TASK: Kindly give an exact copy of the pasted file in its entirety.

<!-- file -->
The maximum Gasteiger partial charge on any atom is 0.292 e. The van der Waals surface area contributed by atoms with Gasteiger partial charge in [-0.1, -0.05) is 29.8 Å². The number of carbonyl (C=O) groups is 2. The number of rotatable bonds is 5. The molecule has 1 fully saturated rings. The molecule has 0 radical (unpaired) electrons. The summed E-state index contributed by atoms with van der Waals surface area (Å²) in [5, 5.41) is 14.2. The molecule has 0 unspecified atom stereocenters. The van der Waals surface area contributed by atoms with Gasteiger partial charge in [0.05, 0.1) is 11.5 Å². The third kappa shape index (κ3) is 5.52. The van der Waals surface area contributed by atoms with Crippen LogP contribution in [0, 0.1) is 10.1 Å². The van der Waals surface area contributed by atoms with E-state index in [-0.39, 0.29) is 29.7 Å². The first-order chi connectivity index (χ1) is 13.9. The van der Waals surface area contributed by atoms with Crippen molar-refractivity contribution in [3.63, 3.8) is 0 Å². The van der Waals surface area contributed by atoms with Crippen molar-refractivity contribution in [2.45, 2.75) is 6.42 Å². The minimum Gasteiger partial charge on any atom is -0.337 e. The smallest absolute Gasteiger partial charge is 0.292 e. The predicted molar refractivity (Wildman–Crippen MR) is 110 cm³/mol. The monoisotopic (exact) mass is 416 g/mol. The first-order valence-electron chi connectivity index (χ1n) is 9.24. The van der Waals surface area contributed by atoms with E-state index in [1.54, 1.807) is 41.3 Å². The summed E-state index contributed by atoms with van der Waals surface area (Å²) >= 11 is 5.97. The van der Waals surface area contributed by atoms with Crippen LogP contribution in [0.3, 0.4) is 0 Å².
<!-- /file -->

The maximum Gasteiger partial charge on any atom is 0.292 e. The van der Waals surface area contributed by atoms with Gasteiger partial charge in [-0.1, -0.05) is 29.8 Å². The number of carbonyl (C=O) groups is 2. The number of rotatable bonds is 5. The molecule has 1 fully saturated rings. The molecule has 0 radical (unpaired) electrons. The summed E-state index contributed by atoms with van der Waals surface area (Å²) in [5, 5.41) is 14.2. The molecule has 0 unspecified atom stereocenters. The van der Waals surface area contributed by atoms with Gasteiger partial charge in [0.05, 0.1) is 11.5 Å². The third kappa shape index (κ3) is 5.52. The van der Waals surface area contributed by atoms with Crippen LogP contribution in [0, 0.1) is 10.1 Å². The van der Waals surface area contributed by atoms with E-state index in [-0.39, 0.29) is 29.7 Å². The first-order chi connectivity index (χ1) is 13.9. The van der Waals surface area contributed by atoms with Crippen molar-refractivity contribution in [3.63, 3.8) is 0 Å². The van der Waals surface area contributed by atoms with Crippen molar-refractivity contribution in [2.45, 2.75) is 6.42 Å². The minimum Gasteiger partial charge on any atom is -0.337 e. The smallest absolute Gasteiger partial charge is 0.292 e. The predicted molar refractivity (Wildman–Crippen MR) is 110 cm³/mol. The monoisotopic (exact) mass is 416 g/mol. The first-order valence-electron chi connectivity index (χ1n) is 9.24. The van der Waals surface area contributed by atoms with E-state index in [1.54, 1.807) is 41.3 Å². The summed E-state index contributed by atoms with van der Waals surface area (Å²) >= 11 is 5.97. The van der Waals surface area contributed by atoms with Crippen LogP contribution in [0.3, 0.4) is 0 Å².